Education research ignites Dyslexia debate
(2 September 2005)
A Professor at Durham University’s School of Education has sparked a major debate about the status of dyslexia and the value of labelling of some people with reading problems as “dyslexic”.
He says there is no consensus about to define dyslexia and what diagnostic criteria to use. He says a “dyslexia industry” has grown up based in a spurious link between diagnosis and intervention. This leads to expectations that being diagnosed “dyslexic” is a signpost to recovery, and that dyslexia implies that someone is intellectually bright, in spite of their reading problems – which Professor Elliott says is not necessarily the case.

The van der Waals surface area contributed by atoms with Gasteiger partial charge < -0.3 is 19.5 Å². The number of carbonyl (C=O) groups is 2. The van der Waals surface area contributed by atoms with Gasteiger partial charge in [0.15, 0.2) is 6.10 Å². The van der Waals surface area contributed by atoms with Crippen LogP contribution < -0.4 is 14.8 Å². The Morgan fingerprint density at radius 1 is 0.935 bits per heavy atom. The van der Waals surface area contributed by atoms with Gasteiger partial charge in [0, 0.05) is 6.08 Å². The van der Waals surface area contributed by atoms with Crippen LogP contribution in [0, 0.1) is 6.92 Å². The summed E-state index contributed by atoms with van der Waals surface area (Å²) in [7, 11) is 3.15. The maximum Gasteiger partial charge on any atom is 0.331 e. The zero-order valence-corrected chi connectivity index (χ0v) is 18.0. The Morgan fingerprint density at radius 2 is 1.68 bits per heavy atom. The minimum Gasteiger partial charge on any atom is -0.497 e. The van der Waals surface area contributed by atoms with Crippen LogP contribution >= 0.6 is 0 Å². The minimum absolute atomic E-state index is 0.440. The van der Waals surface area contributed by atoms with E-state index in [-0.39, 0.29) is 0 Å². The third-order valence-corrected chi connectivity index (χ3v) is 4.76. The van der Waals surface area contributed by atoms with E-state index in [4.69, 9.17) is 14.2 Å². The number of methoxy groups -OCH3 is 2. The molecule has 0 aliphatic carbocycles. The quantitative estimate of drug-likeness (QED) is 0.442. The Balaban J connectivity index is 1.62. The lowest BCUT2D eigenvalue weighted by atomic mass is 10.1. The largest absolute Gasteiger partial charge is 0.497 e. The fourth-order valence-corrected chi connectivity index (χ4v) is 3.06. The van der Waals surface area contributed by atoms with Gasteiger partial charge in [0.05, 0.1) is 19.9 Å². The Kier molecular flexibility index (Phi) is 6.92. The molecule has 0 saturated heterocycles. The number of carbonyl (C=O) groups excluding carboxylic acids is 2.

Instead, he says, there needs to be more attention on assessing and addressing individual reading problems.
Professor Elliott is a former teacher of children with learning difficulties, educational psychologist and President of the International Association for Cognitive Education.
and a Professor Elliott profile: